In recent years, social media have become a dominant arena for sexual assault victims to participate in the discourse on sexual violence and the social response to it. This collaborative discourse space allows victims of sexual assault to reveal their stories of victimization and stimulate public discourse about the (dys)function of the criminal justice system. This Article explores empirically, for the first time, how sexual assault victims who participated in the online discourse on Facebook about sexual assault perceived the capacity of social media to meet their needs compared to that of the criminal justice system. Findings are based on 499 responses to an online survey circulated on Israeli Facebook pages in 2016, the year before the launch of the #MeToo movement. The survey asked respondents to rank the subjective relative importance of eighteen potential therapeutic, criminal justice-related, personal, and social needs of sexual assault victims. It also asked respondents whether Facebook and the criminal justice system have the potential capacity to address each of the eighteen needs.
Findings show that, generally, the level of appreciation of the criminal justice system was low and that it was perceived as unable to adequately address any of their needs. Its capacity to address therapeutic needs was perceived as lowest, but respondents reported that the criminal justice system was incapable of addressing even needs that are at the heart of the criminal justice enterprise and directly relate to its formal goals, such as incapacitation, deterrence, and severe punishment. By contrast, most respondents perceived Facebook as capable of providing adequate responses to therapeutic needs. Comparison of the scores achieved by each mechanism shows that the perceived capacity of Facebook to address victims’ needs was valued higher than that of the criminal justice system in thirteen of eighteen needs, most of them therapeutic. The only needs that the criminal justice system was perceived to address better than Facebook were those associated with the assailants’ accountability. We also checked whether social media and the criminal justice system substitute or complement each other and found a moderate level of complementarity between them. Overall, the perceived weighted capacity of Facebook to address the needs of victims was more than twice that of the criminal justice system. The gaps in how victims appreciated the different ways in which the two mechanisms met their needs shed light on the forces underlying the #MeToo movement.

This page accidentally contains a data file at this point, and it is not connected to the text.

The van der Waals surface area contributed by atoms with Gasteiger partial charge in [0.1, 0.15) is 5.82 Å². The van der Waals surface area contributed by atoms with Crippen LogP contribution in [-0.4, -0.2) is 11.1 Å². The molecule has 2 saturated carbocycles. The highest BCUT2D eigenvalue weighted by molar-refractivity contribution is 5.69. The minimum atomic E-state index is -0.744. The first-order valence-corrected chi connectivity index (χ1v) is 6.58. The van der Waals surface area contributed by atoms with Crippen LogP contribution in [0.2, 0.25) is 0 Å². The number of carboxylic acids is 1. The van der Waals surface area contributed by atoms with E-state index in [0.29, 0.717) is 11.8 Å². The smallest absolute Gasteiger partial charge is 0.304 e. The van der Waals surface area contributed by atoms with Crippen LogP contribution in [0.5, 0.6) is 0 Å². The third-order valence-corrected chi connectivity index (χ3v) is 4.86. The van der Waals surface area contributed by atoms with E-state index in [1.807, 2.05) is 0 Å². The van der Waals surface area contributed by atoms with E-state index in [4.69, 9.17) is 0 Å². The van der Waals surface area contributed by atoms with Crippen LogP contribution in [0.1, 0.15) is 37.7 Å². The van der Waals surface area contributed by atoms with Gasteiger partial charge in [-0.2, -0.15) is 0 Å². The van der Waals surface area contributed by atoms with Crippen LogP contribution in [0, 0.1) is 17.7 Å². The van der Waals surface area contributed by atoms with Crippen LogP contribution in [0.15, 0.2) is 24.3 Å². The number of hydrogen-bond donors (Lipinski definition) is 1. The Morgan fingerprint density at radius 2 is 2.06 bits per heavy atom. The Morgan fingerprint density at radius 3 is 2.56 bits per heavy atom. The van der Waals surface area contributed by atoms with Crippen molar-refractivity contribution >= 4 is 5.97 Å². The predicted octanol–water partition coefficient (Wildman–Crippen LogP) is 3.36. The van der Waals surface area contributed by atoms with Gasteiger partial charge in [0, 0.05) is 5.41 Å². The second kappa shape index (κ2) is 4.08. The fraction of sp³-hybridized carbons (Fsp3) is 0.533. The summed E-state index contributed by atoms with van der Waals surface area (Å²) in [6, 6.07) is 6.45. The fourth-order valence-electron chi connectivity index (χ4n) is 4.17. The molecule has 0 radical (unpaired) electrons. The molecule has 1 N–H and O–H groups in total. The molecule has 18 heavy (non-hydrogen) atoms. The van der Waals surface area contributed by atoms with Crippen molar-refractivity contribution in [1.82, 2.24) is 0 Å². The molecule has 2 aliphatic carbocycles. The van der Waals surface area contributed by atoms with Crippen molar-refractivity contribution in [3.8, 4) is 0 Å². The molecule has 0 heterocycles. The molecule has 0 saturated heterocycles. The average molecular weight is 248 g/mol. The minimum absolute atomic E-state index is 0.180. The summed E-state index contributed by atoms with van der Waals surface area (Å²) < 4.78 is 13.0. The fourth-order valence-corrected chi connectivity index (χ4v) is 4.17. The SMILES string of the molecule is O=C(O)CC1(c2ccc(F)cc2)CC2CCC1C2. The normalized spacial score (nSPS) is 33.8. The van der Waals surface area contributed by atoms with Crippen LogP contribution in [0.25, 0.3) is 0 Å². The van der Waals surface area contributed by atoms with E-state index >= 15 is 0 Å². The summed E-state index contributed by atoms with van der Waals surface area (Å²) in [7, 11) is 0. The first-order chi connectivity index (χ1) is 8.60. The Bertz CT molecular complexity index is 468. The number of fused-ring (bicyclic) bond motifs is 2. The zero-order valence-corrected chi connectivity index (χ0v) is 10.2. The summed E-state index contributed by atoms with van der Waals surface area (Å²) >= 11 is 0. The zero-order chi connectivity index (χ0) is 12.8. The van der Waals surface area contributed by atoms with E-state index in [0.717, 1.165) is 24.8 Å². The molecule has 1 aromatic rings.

Findings also reveal that neither channel can fully address the needs of sexual assault victims. Each mechanism appears to meet some needs better than the other and to have its relative limitations. Victims deserve more than one path available to justice. Our findings show that instead of renouncing the criminal justice system as a relevant arena where victims can seek justice, we should reexamine how to improve its performance for victims by learning some lessons from social media platforms.
* Helen Diller Institute Visiting Professor, UC Berkeley Law School (2021–2023); Professor of Law and former Associate Dean for Research, Bar-Ilan University Faculty of Law; Co-Chair, The Israeli Criminal Law Association.
** Senior Vice President, Compass Lexecon.
*** Director, The Center for Law and Media, Bar-Ilan University Faculty of Law.
We’d like to thank, first and foremost, the brave victims/survivors who were willing to open their hearts and share their thoughts with us by participating in this study. We are grateful to Tami Kricheli-Katz and Ariel Porat for valuable suggestions during early stages of the study, and to Maya Ben-Ami, Mor Hogeg, Shahar Israel, Reva Kale, Nina Salameh, and Nurit Wiemer for excellent assistance in various parts of the project. We also wish to thank Marty Berger, Vincent Chiao, Aya Gruber, Sarah Lageson, Itay Ravid, David Sklansky, Deb Tuerkheimer, and the participants of the UC Berkeley School of Information Dean’s Lecture, the Center for the Study of Law and Society at UC Berkeley School of Law, the Law and Society Forum at Stanford Law School, the Loyola Los Angeles Law School Faculty Seminar, the Bar-Ilan University Faculty Seminar, the University of Tilburg Faculty of Law, and the CrimFest 2022 for helpful conversations and comments along the various stages of the project.
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